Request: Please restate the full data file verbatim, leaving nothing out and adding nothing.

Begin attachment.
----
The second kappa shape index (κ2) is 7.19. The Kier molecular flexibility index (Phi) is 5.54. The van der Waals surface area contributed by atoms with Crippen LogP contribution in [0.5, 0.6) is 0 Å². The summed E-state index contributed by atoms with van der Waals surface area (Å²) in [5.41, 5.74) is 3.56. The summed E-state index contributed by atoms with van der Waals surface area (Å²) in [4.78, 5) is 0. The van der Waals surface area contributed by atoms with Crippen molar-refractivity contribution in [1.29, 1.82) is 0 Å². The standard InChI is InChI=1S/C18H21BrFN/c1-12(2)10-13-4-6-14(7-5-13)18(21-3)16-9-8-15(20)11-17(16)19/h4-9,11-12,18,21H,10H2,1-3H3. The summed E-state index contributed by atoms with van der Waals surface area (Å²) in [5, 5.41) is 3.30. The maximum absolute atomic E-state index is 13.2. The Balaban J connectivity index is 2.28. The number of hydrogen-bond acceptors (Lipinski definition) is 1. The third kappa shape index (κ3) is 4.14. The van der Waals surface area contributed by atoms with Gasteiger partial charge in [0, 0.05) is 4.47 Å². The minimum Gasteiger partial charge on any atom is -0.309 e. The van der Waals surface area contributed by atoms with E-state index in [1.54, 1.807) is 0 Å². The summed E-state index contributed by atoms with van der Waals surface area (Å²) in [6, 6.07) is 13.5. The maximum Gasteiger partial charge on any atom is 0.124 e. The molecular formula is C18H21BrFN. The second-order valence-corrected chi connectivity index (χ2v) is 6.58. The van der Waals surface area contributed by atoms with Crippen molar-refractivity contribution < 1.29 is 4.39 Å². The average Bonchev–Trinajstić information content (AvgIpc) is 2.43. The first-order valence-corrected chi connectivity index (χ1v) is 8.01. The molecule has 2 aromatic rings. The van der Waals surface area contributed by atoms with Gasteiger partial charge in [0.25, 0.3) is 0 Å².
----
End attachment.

The second kappa shape index (κ2) is 7.19. The Kier molecular flexibility index (Phi) is 5.54. The van der Waals surface area contributed by atoms with Crippen LogP contribution in [0.5, 0.6) is 0 Å². The summed E-state index contributed by atoms with van der Waals surface area (Å²) in [5.41, 5.74) is 3.56. The summed E-state index contributed by atoms with van der Waals surface area (Å²) in [4.78, 5) is 0. The van der Waals surface area contributed by atoms with Crippen molar-refractivity contribution in [1.29, 1.82) is 0 Å². The standard InChI is InChI=1S/C18H21BrFN/c1-12(2)10-13-4-6-14(7-5-13)18(21-3)16-9-8-15(20)11-17(16)19/h4-9,11-12,18,21H,10H2,1-3H3. The summed E-state index contributed by atoms with van der Waals surface area (Å²) in [5, 5.41) is 3.30. The maximum absolute atomic E-state index is 13.2. The Balaban J connectivity index is 2.28. The number of hydrogen-bond acceptors (Lipinski definition) is 1. The third kappa shape index (κ3) is 4.14. The van der Waals surface area contributed by atoms with Gasteiger partial charge in [0, 0.05) is 4.47 Å². The minimum Gasteiger partial charge on any atom is -0.309 e. The van der Waals surface area contributed by atoms with E-state index in [1.54, 1.807) is 0 Å². The summed E-state index contributed by atoms with van der Waals surface area (Å²) in [6, 6.07) is 13.5. The maximum Gasteiger partial charge on any atom is 0.124 e. The molecular formula is C18H21BrFN. The second-order valence-corrected chi connectivity index (χ2v) is 6.58. The van der Waals surface area contributed by atoms with Crippen molar-refractivity contribution < 1.29 is 4.39 Å². The average Bonchev–Trinajstić information content (AvgIpc) is 2.43. The first-order valence-corrected chi connectivity index (χ1v) is 8.01. The molecule has 2 aromatic rings. The van der Waals surface area contributed by atoms with Gasteiger partial charge in [0.25, 0.3) is 0 Å².